Film Review: Herb Alpert Is…

STUDIO: Abramorama | DIRECTOR: John Scheinfeld
RELEASE DATE: Oct. 2, 2020
SPECS: NR | 113 min. | Documentary

RATINGS (out of 5 dishes): Movie  1/2

We all know one thing is for sure: Herb Alpert is a trumpet player who led the group the Tijuana Brass to a stream of instrumental hit records during the 1960s. But there’s a lot more to the story.

Herb Albert also is a music producer, an artist (abstract expressionist painting and sculpting), a music mogul and a philanthropist. And at the age of 84, Herb Alpert is still touring regularly, playing clubs with his jazz group and wife Lani Hall Alpert supplying the vocals.

Alpert puts his far-ranging and amazing career in perspective in the superb documentary Herb Alpert Is….

The multi-hyphenate subject narrates his own stories here, but he has plenty of help from friends, business associates, family members and admirers. That’s abetted by terrific archival footage and photos and segments from Alpert’s popular 1960s TV specials, along with recent footage of the man at home, in his studio, on the road and meeting some of the benefactors of his impressive charity work.

Rather than appearing a mere public relations piece, however, the film gets into some of Alpert’s darker days, which include a devastating creative block during a European tour, a bout with depression and his divorce from his first wife and subsequent marriage to Hall, the former singer for Sergio Mendes & Brasil ’66.

Over the course of the nearly two-hour doc, we learn that Alpert, a Los Angeles native and son of Jewish immigrants from Russia, was an introvert as a kid after a demeaning experience involving a reading test. He funneled his creativity into trumpet playing in elementary school, which paid off big time after he paid his dues playing weddings and bar mitzvahs, performing in a military band after being drafted into the Army, and making his way in the music industry as a song writer/record producer.

Alpert’s revelation—to fashion a jazz band spiced with South of the Border flavoring—came in the early 1960s while attending a bullfight in Tijuana, leading to his first LP, The Lonely Bull. The surprise hit led to several smash albums and high-charting instrumental singles such as “Spanish Flea,” “Tijuana Taxi,” “A Taste of Honey,” “Rise,” “The Mexican Shuffle” (which became known as “The Teaberry Shuffle” because of its use on a chewing gum commercial) and “This Guy’s in Love with You,” his only attempt at vocals.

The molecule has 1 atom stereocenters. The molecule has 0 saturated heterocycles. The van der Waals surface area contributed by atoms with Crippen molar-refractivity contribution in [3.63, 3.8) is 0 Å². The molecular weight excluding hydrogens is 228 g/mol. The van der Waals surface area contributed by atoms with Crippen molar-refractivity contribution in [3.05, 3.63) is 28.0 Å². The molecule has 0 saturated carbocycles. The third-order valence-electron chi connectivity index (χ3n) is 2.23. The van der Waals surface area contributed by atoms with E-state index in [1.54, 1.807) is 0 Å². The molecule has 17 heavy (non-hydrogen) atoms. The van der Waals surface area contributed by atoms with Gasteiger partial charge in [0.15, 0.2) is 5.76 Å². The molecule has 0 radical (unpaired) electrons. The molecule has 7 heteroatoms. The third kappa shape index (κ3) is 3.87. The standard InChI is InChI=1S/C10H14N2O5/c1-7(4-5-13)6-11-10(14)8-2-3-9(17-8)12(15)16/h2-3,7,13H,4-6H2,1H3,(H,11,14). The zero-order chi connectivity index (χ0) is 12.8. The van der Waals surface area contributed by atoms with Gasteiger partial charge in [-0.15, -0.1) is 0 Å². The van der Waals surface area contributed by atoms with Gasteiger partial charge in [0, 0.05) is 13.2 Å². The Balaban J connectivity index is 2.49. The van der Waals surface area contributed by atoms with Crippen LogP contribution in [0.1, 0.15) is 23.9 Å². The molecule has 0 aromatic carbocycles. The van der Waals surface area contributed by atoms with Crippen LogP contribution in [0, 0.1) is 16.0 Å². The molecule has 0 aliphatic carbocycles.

All of this is covered a in zippy, highly entertaining fashion by seasoned biographical documentarian John Scheinfeld (The People vs. John Lennon, Who is Harry Nilsson (And Why is Everyone Talking about Him?)). The filmmaker also gives substantial time to Alpert’s teaming with producer Jerry Moss—the “M” to Alpert’s “A” in their label A&M Records—and their headquarters in Hollywood in the old Charlie Chaplin Studios (and now home to Jim Henson Studios), which Alpert tours. Also of note are such former label artists as Sting and Richard Carpenter discussing Alpert and Moss’s friendly, anti-corporate way of doing business.

Others opining on Alpert and his accomplishments range from The Roots’ Questlove, songwriter Paul Williams and producers Terry Lewis and Jerry Jam to Quincy Jones, Burt Bacharach and members of the Tijuana Brass. Billy Bob Thornton also shows up to talk about Alpert’s music and the famous sexy cover of the album Whipped Cream…and Other Delights.

There’s a lot to jam into a documentary about Herb Alpert, but Herb Alpert is… never feels crammed or rushed. Appropriately, it’s done thoughtfully and artfully. Like Alpert’s music and charitable work, it leaves you with a smile and a good feeling. And these days, that’s something to be thankful for.

About Irv

Irv Slifkin has been reviewing movies since before he got kicked off of his high school radio station for panning The Towering Inferno in 1974. He has written the books VideoHound’s Groovy Movies: Far-Out Films of the Psychedelic Era and Filmadelphia: A Celebration of a City’s Movies, and has contributed film reportage and reviews to such outlets as Entertainment Weekly, The Hollywood Reporter, Video Business magazine and National Public Radio.